You think you see a customer on the lot looking over a white sedan, checking the price and sizing up the car.
Chances are good that they’re actually using a smartphone to compare your white sedan with a blue one across town. In fact, according to J.D. Power and Associates (JDPA),Â 59 percent of new car shoppers who use a smartphone to research their purchase do so at the dealership lot in order to check prices, search inventory and compare models.
They are not comparing white sedans at the same dealership.Â This latest trend, reported onÂ DrivingSales.com August 15Â and again onÂ September 11, was underlined in last weekâ€™sÂ JDPA 2012 AutoShopper StudyÂ and is yet another example of how mobile technology is changing the way people research and interact with dealerships. Indeed, the act of â€œshowroomingâ€ — when consumers use their smartphone or tablet to check prices and compare competitive products at a retail location — has grown from 15 percent of mobile shoppers in 2009 to 59 percent in 2012.
–59 percent of mobile researchers use their device at the dealership
–79 percent of new car auto shoppers use the Internet
–20 percent of Internet new car shoppers use smartphones and tablets
“This interplay between the dealership experience and digital information has become more intertwined with the availability of shopping content on mobile devices,” said Arianne Walker, senior director, automotive media and marketing solutions at J.D. Power and Associates. “Now that buyers can easily access information right from their pockets, it is essential that the dealer body is as well versed as the shoppers in order to provide consistent information both online and in the dealership.”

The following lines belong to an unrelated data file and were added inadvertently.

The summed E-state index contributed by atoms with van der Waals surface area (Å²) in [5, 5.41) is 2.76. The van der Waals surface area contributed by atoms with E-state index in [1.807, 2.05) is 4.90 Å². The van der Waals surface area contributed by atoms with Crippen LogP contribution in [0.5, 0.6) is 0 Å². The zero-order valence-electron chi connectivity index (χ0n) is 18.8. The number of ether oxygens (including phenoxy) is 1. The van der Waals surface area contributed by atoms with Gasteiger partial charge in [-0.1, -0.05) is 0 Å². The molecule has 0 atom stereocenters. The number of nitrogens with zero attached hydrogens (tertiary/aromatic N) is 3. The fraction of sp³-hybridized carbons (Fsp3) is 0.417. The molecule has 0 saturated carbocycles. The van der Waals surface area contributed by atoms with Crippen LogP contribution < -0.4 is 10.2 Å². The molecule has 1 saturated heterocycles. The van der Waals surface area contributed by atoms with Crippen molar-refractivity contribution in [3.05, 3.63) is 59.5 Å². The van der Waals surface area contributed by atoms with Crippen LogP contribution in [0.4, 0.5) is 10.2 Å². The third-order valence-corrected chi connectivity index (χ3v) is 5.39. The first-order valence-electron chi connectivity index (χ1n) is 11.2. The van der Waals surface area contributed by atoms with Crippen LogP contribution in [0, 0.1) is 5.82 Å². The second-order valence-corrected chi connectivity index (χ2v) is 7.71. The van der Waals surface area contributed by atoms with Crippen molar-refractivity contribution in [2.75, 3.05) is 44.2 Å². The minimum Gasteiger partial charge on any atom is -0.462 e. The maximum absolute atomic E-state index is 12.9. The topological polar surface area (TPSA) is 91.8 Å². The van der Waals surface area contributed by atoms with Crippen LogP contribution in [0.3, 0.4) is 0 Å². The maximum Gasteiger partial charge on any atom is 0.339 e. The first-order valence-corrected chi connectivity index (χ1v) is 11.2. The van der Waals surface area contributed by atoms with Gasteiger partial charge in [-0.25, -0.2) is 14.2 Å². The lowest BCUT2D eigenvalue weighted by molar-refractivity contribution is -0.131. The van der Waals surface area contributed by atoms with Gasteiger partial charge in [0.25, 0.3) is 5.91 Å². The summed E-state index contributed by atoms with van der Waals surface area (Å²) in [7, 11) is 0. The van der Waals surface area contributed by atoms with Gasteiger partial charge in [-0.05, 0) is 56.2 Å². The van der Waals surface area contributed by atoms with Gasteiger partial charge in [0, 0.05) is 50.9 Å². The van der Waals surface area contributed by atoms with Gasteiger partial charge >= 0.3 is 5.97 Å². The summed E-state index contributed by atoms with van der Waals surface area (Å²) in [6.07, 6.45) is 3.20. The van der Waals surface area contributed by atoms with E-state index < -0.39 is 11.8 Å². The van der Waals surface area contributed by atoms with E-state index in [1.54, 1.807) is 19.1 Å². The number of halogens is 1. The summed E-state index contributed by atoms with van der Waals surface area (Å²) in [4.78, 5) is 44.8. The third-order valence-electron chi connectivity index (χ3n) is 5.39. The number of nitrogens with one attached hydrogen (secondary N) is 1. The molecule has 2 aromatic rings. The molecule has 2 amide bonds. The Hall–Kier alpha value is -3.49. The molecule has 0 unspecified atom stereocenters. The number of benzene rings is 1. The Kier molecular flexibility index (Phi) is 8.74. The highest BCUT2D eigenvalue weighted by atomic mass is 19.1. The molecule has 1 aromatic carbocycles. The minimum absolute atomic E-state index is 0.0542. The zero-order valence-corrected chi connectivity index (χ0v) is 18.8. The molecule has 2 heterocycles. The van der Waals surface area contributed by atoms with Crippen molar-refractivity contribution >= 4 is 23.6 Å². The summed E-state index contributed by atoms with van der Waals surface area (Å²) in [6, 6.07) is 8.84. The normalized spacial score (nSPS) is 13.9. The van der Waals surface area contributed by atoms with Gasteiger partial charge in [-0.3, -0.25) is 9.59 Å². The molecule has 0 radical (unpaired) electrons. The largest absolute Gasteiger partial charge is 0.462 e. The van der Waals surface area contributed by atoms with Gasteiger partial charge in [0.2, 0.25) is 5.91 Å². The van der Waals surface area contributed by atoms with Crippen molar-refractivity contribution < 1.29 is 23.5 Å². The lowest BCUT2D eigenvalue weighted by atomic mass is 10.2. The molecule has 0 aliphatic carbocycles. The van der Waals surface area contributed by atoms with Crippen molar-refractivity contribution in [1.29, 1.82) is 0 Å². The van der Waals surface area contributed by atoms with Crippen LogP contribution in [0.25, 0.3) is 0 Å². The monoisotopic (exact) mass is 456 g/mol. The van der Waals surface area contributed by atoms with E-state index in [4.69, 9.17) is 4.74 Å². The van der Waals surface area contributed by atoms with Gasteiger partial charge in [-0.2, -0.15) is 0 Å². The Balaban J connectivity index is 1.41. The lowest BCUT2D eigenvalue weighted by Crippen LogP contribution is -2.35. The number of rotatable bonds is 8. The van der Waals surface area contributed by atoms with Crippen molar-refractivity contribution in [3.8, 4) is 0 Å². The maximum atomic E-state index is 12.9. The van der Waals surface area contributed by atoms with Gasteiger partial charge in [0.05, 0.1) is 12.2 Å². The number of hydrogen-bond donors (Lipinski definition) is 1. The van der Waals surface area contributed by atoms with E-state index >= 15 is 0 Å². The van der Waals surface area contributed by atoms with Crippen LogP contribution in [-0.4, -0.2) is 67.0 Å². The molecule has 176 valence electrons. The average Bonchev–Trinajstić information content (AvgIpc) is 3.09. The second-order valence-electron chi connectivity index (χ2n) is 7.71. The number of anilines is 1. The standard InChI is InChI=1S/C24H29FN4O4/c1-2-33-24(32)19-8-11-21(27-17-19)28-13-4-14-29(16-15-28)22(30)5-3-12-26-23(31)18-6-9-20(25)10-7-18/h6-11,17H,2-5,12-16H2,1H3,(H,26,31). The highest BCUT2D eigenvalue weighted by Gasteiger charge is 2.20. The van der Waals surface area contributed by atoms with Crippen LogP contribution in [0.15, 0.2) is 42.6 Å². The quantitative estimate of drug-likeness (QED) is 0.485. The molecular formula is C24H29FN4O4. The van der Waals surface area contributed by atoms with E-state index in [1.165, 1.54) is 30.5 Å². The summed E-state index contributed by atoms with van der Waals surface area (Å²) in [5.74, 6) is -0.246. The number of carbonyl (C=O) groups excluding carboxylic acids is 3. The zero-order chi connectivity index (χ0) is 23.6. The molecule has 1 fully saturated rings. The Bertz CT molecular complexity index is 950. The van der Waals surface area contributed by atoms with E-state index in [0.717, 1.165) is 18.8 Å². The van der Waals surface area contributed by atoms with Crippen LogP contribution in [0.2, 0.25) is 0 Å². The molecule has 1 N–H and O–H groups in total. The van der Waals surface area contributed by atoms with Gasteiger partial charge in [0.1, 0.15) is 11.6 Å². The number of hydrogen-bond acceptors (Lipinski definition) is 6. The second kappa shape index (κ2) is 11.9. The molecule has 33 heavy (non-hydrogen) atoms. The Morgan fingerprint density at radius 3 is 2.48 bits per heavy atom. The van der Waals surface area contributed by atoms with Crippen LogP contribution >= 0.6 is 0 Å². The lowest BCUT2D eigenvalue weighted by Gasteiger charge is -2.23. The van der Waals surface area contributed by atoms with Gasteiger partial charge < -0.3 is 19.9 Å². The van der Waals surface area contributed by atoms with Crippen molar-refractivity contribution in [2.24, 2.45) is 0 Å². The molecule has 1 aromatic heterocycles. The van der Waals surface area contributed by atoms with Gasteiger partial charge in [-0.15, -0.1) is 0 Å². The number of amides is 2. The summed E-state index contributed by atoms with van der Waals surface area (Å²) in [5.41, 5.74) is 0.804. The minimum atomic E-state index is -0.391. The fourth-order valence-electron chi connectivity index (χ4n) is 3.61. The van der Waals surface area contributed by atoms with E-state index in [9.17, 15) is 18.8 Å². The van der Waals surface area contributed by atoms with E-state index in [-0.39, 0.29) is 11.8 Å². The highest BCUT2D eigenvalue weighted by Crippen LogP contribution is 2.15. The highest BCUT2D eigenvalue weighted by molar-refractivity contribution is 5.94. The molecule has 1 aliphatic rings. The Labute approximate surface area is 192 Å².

The JDPA study is based on survey results from 12,289 purchasers and lessees of 2010 to 2012 model-year new vehicles who used information gathered digitally in the shopping process. The study found that 79 percent of new car shoppers used the Internet to assist with their purchase, and that 20 percent of those used wither tablet of smartphone as a part of the process.
“Access to new-vehicle information through the Internet and apps–obtained via personal computers, smartphones and tablets–is having a greater impact on many aspects of the purchase decision than ever before,” said Walker. “It is important for brands and websites to provide consistency across their sites and apps, no matter what device is being used to access the information. Â The shopping experience should be equally usable and the shopping information equally complete, no matter the device.”